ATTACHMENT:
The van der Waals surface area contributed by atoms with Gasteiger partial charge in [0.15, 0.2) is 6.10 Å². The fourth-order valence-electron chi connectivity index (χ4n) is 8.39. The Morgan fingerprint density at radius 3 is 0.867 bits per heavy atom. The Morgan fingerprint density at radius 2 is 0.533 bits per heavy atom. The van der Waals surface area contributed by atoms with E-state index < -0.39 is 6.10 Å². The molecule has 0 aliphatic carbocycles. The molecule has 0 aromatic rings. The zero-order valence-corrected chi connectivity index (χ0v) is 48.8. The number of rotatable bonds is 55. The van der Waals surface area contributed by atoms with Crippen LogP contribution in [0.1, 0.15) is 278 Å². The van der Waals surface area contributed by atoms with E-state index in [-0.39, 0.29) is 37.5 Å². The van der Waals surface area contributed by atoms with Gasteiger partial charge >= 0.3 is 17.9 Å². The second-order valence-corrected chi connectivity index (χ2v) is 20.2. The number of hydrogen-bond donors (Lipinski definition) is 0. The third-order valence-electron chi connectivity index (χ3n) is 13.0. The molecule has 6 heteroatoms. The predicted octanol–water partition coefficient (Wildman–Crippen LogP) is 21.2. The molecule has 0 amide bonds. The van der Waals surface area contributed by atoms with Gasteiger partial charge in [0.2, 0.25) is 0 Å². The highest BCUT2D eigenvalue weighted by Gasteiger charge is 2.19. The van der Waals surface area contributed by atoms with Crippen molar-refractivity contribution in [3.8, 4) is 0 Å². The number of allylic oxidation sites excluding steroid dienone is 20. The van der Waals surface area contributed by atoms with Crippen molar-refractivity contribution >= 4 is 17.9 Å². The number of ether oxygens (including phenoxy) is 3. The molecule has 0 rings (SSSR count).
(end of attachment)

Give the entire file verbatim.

The van der Waals surface area contributed by atoms with Gasteiger partial charge in [0.15, 0.2) is 6.10 Å². The fourth-order valence-electron chi connectivity index (χ4n) is 8.39. The Morgan fingerprint density at radius 3 is 0.867 bits per heavy atom. The Morgan fingerprint density at radius 2 is 0.533 bits per heavy atom. The van der Waals surface area contributed by atoms with E-state index < -0.39 is 6.10 Å². The molecule has 0 aliphatic carbocycles. The molecule has 0 aromatic rings. The zero-order valence-corrected chi connectivity index (χ0v) is 48.8. The number of rotatable bonds is 55. The van der Waals surface area contributed by atoms with Crippen LogP contribution in [0.1, 0.15) is 278 Å². The van der Waals surface area contributed by atoms with E-state index in [-0.39, 0.29) is 37.5 Å². The van der Waals surface area contributed by atoms with Gasteiger partial charge >= 0.3 is 17.9 Å². The second-order valence-corrected chi connectivity index (χ2v) is 20.2. The number of hydrogen-bond donors (Lipinski definition) is 0. The third-order valence-electron chi connectivity index (χ3n) is 13.0. The molecule has 6 heteroatoms. The predicted octanol–water partition coefficient (Wildman–Crippen LogP) is 21.2. The molecule has 0 amide bonds. The van der Waals surface area contributed by atoms with Gasteiger partial charge in [0.2, 0.25) is 0 Å². The highest BCUT2D eigenvalue weighted by Gasteiger charge is 2.19. The van der Waals surface area contributed by atoms with Crippen molar-refractivity contribution in [3.8, 4) is 0 Å². The number of allylic oxidation sites excluding steroid dienone is 20. The van der Waals surface area contributed by atoms with Crippen molar-refractivity contribution >= 4 is 17.9 Å². The number of ether oxygens (including phenoxy) is 3. The molecule has 0 rings (SSSR count).